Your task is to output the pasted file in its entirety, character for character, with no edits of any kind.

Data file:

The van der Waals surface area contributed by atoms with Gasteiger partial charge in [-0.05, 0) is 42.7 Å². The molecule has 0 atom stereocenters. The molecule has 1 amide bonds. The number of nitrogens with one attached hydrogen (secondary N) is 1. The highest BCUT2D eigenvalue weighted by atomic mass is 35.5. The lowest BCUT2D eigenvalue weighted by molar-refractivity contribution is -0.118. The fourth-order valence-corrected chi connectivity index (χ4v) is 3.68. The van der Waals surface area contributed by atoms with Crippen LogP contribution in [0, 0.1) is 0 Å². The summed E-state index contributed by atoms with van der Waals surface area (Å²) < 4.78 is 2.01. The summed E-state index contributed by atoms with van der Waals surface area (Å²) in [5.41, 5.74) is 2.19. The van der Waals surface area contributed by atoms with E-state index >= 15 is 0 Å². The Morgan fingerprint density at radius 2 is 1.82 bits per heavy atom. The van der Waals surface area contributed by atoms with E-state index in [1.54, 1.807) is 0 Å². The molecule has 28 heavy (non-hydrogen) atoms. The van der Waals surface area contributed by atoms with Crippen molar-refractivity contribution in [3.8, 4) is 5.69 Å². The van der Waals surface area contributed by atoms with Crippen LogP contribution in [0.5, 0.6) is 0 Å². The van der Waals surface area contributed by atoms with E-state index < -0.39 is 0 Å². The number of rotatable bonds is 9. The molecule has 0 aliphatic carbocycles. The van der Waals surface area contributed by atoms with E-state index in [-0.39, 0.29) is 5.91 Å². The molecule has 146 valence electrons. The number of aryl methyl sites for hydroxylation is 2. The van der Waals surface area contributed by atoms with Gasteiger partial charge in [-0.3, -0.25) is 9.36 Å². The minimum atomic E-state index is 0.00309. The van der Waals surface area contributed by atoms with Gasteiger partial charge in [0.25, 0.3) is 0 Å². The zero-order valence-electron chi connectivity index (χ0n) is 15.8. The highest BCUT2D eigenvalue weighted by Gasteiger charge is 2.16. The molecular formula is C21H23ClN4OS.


The van der Waals surface area contributed by atoms with Gasteiger partial charge in [-0.05, 0) is 42.7 Å². The molecule has 0 atom stereocenters. The molecule has 1 amide bonds. The number of nitrogens with one attached hydrogen (secondary N) is 1. The highest BCUT2D eigenvalue weighted by atomic mass is 35.5. The lowest BCUT2D eigenvalue weighted by molar-refractivity contribution is -0.118. The fourth-order valence-corrected chi connectivity index (χ4v) is 3.68. The van der Waals surface area contributed by atoms with Crippen LogP contribution in [0, 0.1) is 0 Å². The summed E-state index contributed by atoms with van der Waals surface area (Å²) < 4.78 is 2.01. The summed E-state index contributed by atoms with van der Waals surface area (Å²) in [5.41, 5.74) is 2.19. The van der Waals surface area contributed by atoms with E-state index >= 15 is 0 Å². The Morgan fingerprint density at radius 2 is 1.82 bits per heavy atom. The van der Waals surface area contributed by atoms with E-state index in [1.54, 1.807) is 0 Å². The molecule has 28 heavy (non-hydrogen) atoms. The van der Waals surface area contributed by atoms with Crippen molar-refractivity contribution in [3.8, 4) is 5.69 Å². The van der Waals surface area contributed by atoms with Crippen LogP contribution in [0.5, 0.6) is 0 Å². The van der Waals surface area contributed by atoms with E-state index < -0.39 is 0 Å². The number of rotatable bonds is 9. The molecule has 0 aliphatic carbocycles. The van der Waals surface area contributed by atoms with E-state index in [-0.39, 0.29) is 5.91 Å². The molecule has 146 valence electrons. The number of aryl methyl sites for hydroxylation is 2. The van der Waals surface area contributed by atoms with Gasteiger partial charge in [-0.3, -0.25) is 9.36 Å². The minimum atomic E-state index is 0.00309. The van der Waals surface area contributed by atoms with Gasteiger partial charge in [0.25, 0.3) is 0 Å². The zero-order valence-electron chi connectivity index (χ0n) is 15.8. The highest BCUT2D eigenvalue weighted by Gasteiger charge is 2.16. The molecular formula is C21H23ClN4OS.